Poetry in a Bottle

World-class wines from two iconic wineries


He liked to write using green ink, an odd choice for a dedicated Communist like Neruda. Why not use colors traditionally associated with his comrades on the Left—black or blood red? No, he was a poet and a romantic. His ideas flowed best in sustainable green, which was for him the color of hope and desire.

Wine lover that he was, perhaps he should have written in garnet or purple.

Pablo Neruda was and is Chile’s bestknown poet. He died in 1973, and his reputation only has grown since his demise—especially after the release in 1994 of Il Postino, an enchanting Italian film in which a slightly fictionalized Pablo figured prominently.

Although wine drinking was not a theme of the film, Neruda was indeed an oenophile, a poet who wrote that he loved “the light of a bottle of intelligent wine upon a table when people are talking. …”

The climate and soil of Neruda’s native land are ideal for growing wine. Spanish colonists brought vines to Chile as early as the 16th century, though it wasn’t until the end of the 19th century that winemakers imported the French varietals that predominate today. Over the centuries Chile has produced lots of good wine for everyday drinking. Since the 1980s, when winemakers began adopting modern technology and seeking counsel from foreign (primarily French) enologists, Chilean wine has become better and better. In addition to lots of tasty, inexpensive wine for quotidian use, Chile now produces many world-class offerings.


Concha y Toro and Santa Rita probably are the best known of Chile’s many wine enterprises. Chances are you have enjoyed one or more of the moderately priced wines they make for the everyday-drinking market. These large, well-established firms have the resources to invest in winemaking technology and to develop luxurious new brands, which they have done.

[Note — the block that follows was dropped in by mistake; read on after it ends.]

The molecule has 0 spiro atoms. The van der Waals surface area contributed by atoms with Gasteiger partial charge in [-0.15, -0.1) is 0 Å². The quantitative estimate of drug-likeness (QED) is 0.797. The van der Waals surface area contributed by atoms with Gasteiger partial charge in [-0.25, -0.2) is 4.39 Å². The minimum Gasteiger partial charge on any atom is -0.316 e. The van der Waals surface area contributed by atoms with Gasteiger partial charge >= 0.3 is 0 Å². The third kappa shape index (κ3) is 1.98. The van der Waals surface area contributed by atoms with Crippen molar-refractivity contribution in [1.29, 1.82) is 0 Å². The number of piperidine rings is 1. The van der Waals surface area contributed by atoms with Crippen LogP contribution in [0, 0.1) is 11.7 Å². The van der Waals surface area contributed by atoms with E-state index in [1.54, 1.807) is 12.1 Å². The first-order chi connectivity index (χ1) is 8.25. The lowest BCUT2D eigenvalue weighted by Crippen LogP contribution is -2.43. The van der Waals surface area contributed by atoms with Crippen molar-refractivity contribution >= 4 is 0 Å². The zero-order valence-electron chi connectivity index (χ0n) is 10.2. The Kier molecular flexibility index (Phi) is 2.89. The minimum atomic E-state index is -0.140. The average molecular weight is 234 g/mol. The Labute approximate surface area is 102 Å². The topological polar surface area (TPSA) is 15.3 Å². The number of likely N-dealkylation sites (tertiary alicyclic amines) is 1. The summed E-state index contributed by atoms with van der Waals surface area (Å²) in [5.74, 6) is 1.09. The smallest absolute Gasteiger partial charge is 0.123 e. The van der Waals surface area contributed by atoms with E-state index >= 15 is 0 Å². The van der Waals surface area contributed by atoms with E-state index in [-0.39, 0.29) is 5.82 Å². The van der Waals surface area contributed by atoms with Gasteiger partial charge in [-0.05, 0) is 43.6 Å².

Concha y Toro

Concha y Toro (conchaytoro.com) was founded in 1873 by Don Melchor de Santiago Concha y Toro and his wife, Emiliana Subercaseaux. Don Melchor imported grape varietals from Bordeaux to plant his vineyards. Concha y Toro now has holdings in several of Chile’s major wine regions—Maipo, Maule, Navidad, Colchagua, Curicó and Casablanca. The firm has become the largest producer of Latin American wines.

Don Melchor (donmelchor.com) is Concha y Toro’s top-of-the-line wine, grown since the late 1980s in the Puente Alto Vineyard along the Maipo River at the foot of the Andes in the Upper Maipo Valley.

During a recent tasting lunch, Don Melchor winemaker Enrique Tirado explained that the expansive Puente Alto property is divided into more than 100 miniparcels that are tended and harvested separately based on the characteristics of their soils and microclimates. The parcels are grouped into seven large blocks. Six of the blocks are planted to Cabernet Sauvignon; the seventh is planted to Cabernet Franc. Don Melchor includes wine from the six Cabernet blocks, with “each contributing unique qualities.” In some years, the blend also may include a Cabernet Franc component from block seven. Tirado and his team taste the wine from each parcel and then develop their blend for the vintage. Tirado says that his goal is to produce a distinctive wine that “expresses its origin.”